Chile is an exciting wine country not only because of what the land itself holds, but also for the sorts of people its land attracts. One such sort of person is an Italian count. Count Francesco Marone Cinzano came to Chile over 20 years ago in search of creating his own wine project to add to the wine legacy of his family in Italy.
So why Chile?
“When I was looking for a place to start a new venture,” explains Francesco, “Chile had the most opportunity and potential for growth – and it had winemaking history! All the elements were right. The potential to me was apparent.”
Starting anew in South America can’t have been an easy decision considering the great weight he must have felt from his family legacy. Francesco’s ancestors have been making wine since the 16th century, and were the driving force behind making Asti sparkling wine, Cinzano vermouth and now they own one of the biggest Brunello estates – Col D’Orcia. It would be a fair assumption to say that the world was the Count’s oyster when it came to selecting where to plant his own roots, and it was Chile that caught his eye – and in particular Maule.
“At the beginning of the conquistadores they chose Maule and Itata as the place that was most suitable for dwelling – there was sufficient rainfall to sustain life,” he explains. “Then I discovered the best kept secret of Chile: 50% of the wine grapes are in Maule!”
Maule may well be the unsung hero of Chilean wine production, as the largest growing region in Chile albeit with lesser recognition than some of its more headline-hogging coastal and mountain neighbours. Although it was not only the numbers that convinced Francesco, but the conditions: dry and arid, a Mediterranean climate very similar to the south of Italy and the south of Greece. It was a climate he was all too familiar with, and now he just needed to find the right place. “I was lucky enough to find a place that had already be producing. I found an old colonial cellar made of adobe, and this beautiful alluvial terrace on the banks of the Maule river.”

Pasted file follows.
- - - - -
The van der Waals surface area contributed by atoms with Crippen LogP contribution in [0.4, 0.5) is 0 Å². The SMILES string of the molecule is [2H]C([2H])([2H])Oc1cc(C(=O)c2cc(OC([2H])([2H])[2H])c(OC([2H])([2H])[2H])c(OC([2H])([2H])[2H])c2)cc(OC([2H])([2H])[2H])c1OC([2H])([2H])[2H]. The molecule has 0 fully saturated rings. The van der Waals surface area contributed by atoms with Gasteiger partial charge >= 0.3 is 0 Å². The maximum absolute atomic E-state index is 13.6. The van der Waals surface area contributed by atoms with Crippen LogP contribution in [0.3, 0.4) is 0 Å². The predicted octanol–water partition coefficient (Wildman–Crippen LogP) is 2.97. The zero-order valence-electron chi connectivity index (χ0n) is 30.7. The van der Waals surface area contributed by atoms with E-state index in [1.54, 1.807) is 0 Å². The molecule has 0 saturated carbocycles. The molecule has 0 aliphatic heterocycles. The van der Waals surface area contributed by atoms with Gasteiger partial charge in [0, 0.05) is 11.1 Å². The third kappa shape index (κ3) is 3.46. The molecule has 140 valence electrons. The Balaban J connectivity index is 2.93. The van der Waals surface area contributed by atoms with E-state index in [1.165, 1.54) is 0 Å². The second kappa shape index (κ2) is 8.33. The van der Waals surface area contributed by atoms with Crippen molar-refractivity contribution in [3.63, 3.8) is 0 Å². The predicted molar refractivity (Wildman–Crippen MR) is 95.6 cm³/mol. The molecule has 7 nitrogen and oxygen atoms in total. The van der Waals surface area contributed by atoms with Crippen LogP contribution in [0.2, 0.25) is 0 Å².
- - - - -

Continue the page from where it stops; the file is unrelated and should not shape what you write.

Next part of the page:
The place he describes is his estate, Caliboro, where he makes his boutique collection of wines. While the land and the place felt right, something was amiss.
“I realised there was a poverty of genetic material in Chile,” he recounts, “and so I decided to specialise in that. I selected modern material to bring to Chile. When I arrived to Chile it was still all planted with pre-phylloxera material!”
He set out to bring the best clone selections from Europe in order to plant his vineyards. While bringing new rootstock is nothing new for Chile, the fashion in which the Count did was quite unparalleled. You get the feeling that this is not a man who does things by halves, and by halves he did not when he brought a record breaking 350,000 cuttings to Chile – the largest importation in Chile’s 500 year viticulture history, and never to be repeated again since SAG (the national agriculture body) put a prohibition on it for future winemakers.
That wealth of rootstock though is now shared with other producers as Caliboro has become a vine nursery, supplying all sorts of varieties to different producers throughout the country.
What was it that he brought to Chile? Many of the varieties in which he makes wine under the Erasmo label – Alicante, Mourvedre, Garnacha and Barbera to name a few.